Around the world: Linfield students abroad

January term, the special month-long mini-semester between fall and spring at Linfield University, is a time Linfield students’ Instagrams look like a travel blog. Students had the opportunity to study in England, India, New Zealand, and multiple other destinations in three week classes. This allowed students to learn in an environment completely different from the standard US classroom, making their studies extra memorable.

Divenson Willis, a junior majoring in sports management, had the opportunity to study in England, specifically focusing on economics and looking at the business aspect of futbol (soccer). Willis was granted the Gillman scholarship, which funded his experience abroad. 

“I received the Gillman scholarship, which was a huge opportunity for me on this trip,” Willis said. “It helped me tremendously and gave me the opportunity to see a completely different culture here in England.” 

Willis also explained how exciting of a trip it had been, aside from the academic portion. 

“Staying in Manchester was an eye-opener; it’s very city-like, and the architecture is beautiful,” Willis said. “I saw something different everyday. Everything is just so unique compared to the US.”

Divenson Willis posed for a picture on Tower Bridge, London. (Photo courtesy of Divenson Willis)

Twelve thousand miles away on the other side of the world, Linfield sophomore Alex Hankins could relate.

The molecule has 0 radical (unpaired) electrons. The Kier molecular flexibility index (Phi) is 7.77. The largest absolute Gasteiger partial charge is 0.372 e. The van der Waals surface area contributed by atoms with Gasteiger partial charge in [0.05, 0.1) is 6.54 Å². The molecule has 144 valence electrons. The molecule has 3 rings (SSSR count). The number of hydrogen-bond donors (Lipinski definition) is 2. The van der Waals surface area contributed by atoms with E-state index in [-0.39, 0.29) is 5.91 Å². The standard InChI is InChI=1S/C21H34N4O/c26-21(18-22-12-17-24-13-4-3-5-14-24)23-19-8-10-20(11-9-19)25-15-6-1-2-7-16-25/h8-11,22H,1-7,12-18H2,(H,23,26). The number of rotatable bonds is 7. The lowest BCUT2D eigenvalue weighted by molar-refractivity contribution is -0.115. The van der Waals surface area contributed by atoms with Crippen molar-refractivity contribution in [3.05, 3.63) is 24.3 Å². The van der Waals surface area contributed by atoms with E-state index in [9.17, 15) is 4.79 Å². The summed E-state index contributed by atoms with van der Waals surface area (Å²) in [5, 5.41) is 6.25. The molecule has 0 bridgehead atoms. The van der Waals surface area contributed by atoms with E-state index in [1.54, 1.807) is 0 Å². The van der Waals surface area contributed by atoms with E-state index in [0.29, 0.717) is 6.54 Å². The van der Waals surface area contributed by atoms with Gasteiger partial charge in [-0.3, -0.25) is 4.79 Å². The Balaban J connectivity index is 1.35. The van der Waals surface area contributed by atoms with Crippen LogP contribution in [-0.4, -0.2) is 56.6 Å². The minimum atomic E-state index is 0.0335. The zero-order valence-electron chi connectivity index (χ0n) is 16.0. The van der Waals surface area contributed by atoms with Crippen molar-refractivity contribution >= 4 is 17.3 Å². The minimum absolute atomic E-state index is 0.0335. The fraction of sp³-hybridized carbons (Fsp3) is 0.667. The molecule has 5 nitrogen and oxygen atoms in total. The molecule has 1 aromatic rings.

Hankins had the opportunity to study in New Zealand while focusing on biology and political science. He chose New Zealand as his desired destination because it’s somewhere he’s always dreamed of traveling to, and this trip supports his major in biology.

 “New Zealand has always sounded exciting to visit, and fit into my studies at Linfield,” Hankins said. 

Hankins boasted about the fantastic hiking excursions his group took, noting the beautiful views New Zealand had to offer. He also explained that he learned a lot about the unique people and culture of the country.

Alex Hankins takes in the view on the Mueller Hut Route in the Aoraki Mount Cook National Park, Canterbury, New Zealand. (Photo courtesy of Alex Hankins)

When talking about different cultures, Linfield senior Emma Sammartino could easily relate. Sammartino, another 12,000 miles from New Zealand, spent her January abroad in India. Her class focused on the philosophy and politics of happiness in India. 

“We are traveling mainly to Sikkim and Kerala, which are two states of India,” Sammartino said. “We were comparing and contrasting how different aspects, such as access to healthcare, religion, political views, and nature affect the people here, and their happiness.”

This experience is one she won’t forget.

 “It is so hard to pick a favorite part of this trip because everything has been so wonderful,” Sammartino said. ”But if I had to pick, it would be the time we spent in Sikkim. It was such a beautiful place nestled in the lower Himalayas, and our guides were the most genuine and knowledgeable people.” 

Photo taken of Emma Sammartino in The Buddha Park of Ravangla, South Sikkim, India. (Photo courtesy of Emma Sammartino)

January term study abroad opportunities shape students’ learning in different ways. 

“This experience has taught me so much about how vast the world is and how many things people take for granted back in the United States,” Sammartino vouched.

Not only is studying abroad a learning experience, but it also seeks out life experience.